Hanover Supervisors pursue change to open meeting laws

Posted on Monday, July 29, 2013 at 3:41 pm

Hanover’s Board of Supervisors hopes to change a Virginia law’s definition of a “meeting” at the 2014 Virginia General Assembly in Richmond.

Supervisors unanimously agreed to request an amendment to Virginia’s Freedom of Information Act, which would allow public officials to meet in groups of three to discuss public matters outside of already open scheduled meetings.

W. Canova Peterson IV, chairman of the Hanover County Board of Supervisors

W. Canova Peterson IV, chairman of the Hanover County Board of Supervisors

In a July 25 meeting, the Board of Supervisors unanimously supported the proposal, introduced by Mechanicsville District Supervisor and Board Chairman W. Canova Peterson IV.

“[The current law] effectively inhibits communications,” said Peterson.

As the law stands now, Hanover’s unique seven-member board can only discuss public matters “two-by-two,” as Peterson called it.

Existing law was established to prevent a voting quorum of elected officials from discussing public business outside of advertised and announced meetings. In a five-member elected body, three members constitutes a quorum. But, because Hanover has a seven-member board, a quorum consists of four members, meaning that even if three supervisors are together outside of a meeting, they would not be able to vote.

Still, under current law, if more than two Hanover supervisors get together to discuss county business, then it would be considered a meeting and the board would be required under FOIA to inform media of the time, date and location of the meeting.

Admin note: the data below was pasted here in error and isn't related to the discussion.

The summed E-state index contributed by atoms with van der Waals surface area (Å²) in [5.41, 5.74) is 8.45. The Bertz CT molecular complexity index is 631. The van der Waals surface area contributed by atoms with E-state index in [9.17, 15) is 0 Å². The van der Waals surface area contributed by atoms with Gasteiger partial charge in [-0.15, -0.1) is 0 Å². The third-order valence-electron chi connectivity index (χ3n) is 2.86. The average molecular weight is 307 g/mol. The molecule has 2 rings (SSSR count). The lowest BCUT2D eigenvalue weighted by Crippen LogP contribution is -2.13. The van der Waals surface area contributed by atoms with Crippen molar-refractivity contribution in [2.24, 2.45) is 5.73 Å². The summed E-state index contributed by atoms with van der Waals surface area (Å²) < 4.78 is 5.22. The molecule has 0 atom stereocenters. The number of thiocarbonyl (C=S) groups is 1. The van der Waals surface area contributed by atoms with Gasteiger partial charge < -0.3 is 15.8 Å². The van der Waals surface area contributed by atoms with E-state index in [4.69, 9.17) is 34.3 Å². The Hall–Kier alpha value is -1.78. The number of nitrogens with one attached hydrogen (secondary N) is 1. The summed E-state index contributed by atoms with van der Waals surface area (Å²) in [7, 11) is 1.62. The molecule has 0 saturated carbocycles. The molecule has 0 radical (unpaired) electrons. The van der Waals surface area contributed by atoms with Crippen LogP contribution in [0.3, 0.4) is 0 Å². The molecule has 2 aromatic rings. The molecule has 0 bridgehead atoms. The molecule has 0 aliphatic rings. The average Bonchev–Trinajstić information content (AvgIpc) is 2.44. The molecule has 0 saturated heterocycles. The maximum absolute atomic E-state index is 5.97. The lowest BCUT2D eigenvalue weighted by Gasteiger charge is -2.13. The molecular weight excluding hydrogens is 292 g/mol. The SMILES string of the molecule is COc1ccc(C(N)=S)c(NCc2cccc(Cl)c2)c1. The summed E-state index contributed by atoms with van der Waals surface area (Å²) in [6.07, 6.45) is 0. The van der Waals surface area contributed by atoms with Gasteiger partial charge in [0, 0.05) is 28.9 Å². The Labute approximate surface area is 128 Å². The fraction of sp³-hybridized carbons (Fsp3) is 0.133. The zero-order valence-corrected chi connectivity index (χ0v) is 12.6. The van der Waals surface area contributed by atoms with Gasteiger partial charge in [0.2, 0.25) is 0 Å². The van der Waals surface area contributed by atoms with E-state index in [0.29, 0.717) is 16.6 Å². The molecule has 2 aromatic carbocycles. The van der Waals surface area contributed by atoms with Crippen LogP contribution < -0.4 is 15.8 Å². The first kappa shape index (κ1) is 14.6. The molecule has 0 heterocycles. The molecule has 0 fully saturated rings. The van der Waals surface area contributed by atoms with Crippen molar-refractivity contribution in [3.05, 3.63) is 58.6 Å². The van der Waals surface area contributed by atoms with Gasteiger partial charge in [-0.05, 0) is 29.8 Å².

Peterson complained that the process is inefficient.

“If a constituent brings something to me, it takes me six conversations to get it out to the rest of the board,” Peterson said.

He compared the process to the children’s game of  “telephone,” where one person comes up with a phrase and passes it onto another person who then tells someone else. The phrase continues on until it travels to the very last person, often very changed from the original concept.

The amendment would not affect a number of localities with five-member boards of supervisors, like those in Chesterfield and Henrico, but it would apply to Richmond City Council, which is comprised of nine members.

To Peterson, the amendment will make for a “more efficient government.”

However, Megan Rhyne, executive director at Virginia Coalition for Open Government, said the change wouldn’t mean a more transparent government.

“This would undoubtedly lead to more meetings outside of the public view,” said Rhyne.

That is already happening in some places. Rhyne said she often hears of residents from various localities, not necessarily Hanover, attending public meetings where officials made their decisions before entering the room.

“This will occur more often,” Rhyne said.

A resolution, like this one, requires a sponsor in the Virginia House of Delegates or the State Senate. Peterson said there is not a sponsor yet, but the process of finding a senator or representative has begun.

 

 

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